i) Building secondary central treatment facilities in all major industrial estates in cities;

j) Invoking the polluter pays principle immediately;

k) Ensuring 100% waste segregation, recycling arid re-use by the year 1999;

I) Promotion of research in Best Available Technology Effective for Local Adoption (BATELA);

m) Making eco-labeling compulsory for all products by the year 2000;

n) Promotion of commercialization of sanitary land fill and incineration as appropriate;

o) Encouraging citizen empowerment in pollution control;

p) Introduction of green technologies and promotion of Environmental Management Systems (EMS) in all industrial facilities;

q) Creation of an environment fund for soft loans as economic incentives for environmentally friendly industries; and

r) Promotion of tax rebates for industries installing pollution abatement facilities.

In compliance with the requirements of the Montreal Protocol and the provision of Agenda 21, the phasing out of ODS in Nigeria has been given priority among the programmes being implemented by the Federal Environmental Protection Agency (FEPA). In 1993, the Federal Government of Nigeria established a Regional Environmental Monitoring Station at Oshogbo under the auspices of the Global Atmospheric Watch (ClAW) programme of the World Meteorological Organization (WMO). The station monitors background atmospheric pollution. GEMS/Air Nigeria is a component of the Global Environment Monitoring System whose specific goal is to monitor and assess urban air quality, the programme commenced in 1995 with FEPA as the focal point.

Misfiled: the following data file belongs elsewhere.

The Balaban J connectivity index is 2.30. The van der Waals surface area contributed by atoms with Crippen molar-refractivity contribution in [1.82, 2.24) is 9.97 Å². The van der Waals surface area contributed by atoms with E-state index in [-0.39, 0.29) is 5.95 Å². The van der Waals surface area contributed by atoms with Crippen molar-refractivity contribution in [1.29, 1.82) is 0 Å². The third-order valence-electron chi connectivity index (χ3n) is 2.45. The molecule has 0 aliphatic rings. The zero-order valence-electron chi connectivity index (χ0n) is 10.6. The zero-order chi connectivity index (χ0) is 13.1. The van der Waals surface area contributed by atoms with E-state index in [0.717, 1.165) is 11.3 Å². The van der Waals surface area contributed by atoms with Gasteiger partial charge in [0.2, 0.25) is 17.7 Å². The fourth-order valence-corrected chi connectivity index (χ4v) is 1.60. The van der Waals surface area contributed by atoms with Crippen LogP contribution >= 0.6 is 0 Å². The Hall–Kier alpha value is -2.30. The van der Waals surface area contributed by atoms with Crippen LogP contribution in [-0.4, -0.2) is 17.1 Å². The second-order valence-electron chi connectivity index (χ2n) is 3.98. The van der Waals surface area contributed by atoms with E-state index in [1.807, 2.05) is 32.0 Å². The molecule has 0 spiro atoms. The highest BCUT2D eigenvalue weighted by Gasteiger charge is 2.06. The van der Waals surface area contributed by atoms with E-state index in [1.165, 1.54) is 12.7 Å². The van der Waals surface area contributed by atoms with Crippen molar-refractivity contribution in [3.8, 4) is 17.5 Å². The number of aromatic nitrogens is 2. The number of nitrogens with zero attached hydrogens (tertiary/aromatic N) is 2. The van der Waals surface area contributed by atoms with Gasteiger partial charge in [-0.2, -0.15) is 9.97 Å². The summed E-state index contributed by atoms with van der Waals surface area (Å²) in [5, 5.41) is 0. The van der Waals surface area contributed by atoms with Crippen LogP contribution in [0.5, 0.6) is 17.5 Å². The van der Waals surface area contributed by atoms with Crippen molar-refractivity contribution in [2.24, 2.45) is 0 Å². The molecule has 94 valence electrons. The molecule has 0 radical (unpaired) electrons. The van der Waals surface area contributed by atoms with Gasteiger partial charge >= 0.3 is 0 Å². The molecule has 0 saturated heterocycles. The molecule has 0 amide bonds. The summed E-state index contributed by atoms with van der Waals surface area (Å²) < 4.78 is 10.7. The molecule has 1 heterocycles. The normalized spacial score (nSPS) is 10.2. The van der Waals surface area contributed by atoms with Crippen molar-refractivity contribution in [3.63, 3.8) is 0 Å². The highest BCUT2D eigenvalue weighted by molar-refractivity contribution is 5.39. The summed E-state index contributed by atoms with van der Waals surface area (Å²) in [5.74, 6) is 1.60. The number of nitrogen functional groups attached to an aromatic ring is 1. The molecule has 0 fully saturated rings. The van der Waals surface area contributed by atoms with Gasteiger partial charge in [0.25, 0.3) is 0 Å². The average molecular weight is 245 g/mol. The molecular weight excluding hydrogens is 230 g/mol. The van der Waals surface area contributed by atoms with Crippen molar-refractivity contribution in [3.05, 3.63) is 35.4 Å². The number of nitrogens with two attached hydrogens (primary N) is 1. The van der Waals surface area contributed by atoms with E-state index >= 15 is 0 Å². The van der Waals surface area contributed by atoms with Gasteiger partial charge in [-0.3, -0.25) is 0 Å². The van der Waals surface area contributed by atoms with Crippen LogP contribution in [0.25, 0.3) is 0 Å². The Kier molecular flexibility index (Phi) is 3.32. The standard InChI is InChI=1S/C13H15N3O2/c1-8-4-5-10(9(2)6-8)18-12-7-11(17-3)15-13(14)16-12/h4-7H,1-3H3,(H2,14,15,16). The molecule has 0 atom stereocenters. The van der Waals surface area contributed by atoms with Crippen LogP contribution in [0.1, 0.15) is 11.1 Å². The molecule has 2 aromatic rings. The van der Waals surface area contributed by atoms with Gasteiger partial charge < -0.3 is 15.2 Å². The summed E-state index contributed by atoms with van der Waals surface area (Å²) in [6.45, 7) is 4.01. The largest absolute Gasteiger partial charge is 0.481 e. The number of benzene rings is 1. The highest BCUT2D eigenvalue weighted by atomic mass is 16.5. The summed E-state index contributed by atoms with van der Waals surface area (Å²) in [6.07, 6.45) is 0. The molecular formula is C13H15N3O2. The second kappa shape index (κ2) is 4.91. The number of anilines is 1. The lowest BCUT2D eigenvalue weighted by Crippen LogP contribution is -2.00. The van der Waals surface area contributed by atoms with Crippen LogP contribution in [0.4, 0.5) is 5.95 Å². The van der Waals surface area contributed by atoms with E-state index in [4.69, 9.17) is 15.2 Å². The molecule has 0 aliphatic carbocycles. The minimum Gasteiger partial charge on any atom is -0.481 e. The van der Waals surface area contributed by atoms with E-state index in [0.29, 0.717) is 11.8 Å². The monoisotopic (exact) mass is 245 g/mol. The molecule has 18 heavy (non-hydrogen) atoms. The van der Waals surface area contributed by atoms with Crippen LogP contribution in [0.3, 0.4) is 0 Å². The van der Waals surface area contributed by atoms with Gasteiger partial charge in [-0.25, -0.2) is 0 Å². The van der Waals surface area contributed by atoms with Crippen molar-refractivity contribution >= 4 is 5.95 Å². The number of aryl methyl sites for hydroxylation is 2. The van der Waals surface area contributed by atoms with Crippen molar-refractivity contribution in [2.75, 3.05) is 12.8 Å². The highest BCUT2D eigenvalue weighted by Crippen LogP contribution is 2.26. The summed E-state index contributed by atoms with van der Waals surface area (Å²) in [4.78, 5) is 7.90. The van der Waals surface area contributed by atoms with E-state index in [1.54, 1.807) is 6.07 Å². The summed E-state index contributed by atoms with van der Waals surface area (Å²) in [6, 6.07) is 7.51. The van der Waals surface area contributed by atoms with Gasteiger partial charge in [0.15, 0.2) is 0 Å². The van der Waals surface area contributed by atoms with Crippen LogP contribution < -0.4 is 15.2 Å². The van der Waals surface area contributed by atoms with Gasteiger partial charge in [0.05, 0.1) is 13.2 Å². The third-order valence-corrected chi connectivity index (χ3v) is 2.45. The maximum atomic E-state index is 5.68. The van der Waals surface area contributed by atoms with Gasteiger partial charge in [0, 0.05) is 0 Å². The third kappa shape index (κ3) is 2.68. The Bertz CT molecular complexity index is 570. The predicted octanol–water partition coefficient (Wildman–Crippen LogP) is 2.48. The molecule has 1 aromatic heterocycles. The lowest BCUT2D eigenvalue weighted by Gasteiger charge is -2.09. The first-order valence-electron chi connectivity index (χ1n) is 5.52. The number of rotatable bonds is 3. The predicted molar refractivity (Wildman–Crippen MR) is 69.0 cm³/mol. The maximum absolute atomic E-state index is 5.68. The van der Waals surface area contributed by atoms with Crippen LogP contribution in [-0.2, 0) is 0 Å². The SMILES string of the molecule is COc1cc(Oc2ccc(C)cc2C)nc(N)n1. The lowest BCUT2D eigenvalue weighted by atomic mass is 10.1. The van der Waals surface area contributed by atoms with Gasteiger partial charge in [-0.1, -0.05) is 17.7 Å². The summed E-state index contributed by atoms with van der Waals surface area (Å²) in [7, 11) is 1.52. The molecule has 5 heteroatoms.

Since the United Nations Conference on Environment and Development (UNCED), the activities of the Nigerian government in the area of pr6tecting the atmosphere include: phasing out the consumption of ozone depleting substances (01)5); monitoring background atmospheric pollution and the total column ozone; data bank automation; a greenhouse gas inventory; climate change research and training; promotion of environmentally friendly energy practice; and participation in the Global Environment Monitoring Systems (GEMS).The unpleasant side effect of industrialization is the waste generated from industrial processes Another source of pollution is gaseous emission especially from fossil fuel burning processes and processes using gas. Since the oil and gas sector has continued to be the backbone of the Nigerian economy, contributing over 90% of the nations Foreign exchange earnings and at least 80% of the GDP. This situation is likely to continue unchallenged into the future. The pollution is a major health hazard with the levels of the gases emitted around highways and runways sometimes 10 times higher than permissible levels in Nigeria, Ghana, Europe, and many other countries. In order to reduce the levels of these gases to tolerable ambient limits, it is important to single out the sources of gaseous emissions and maintain them at the level of frill compliance within the next few years 2010.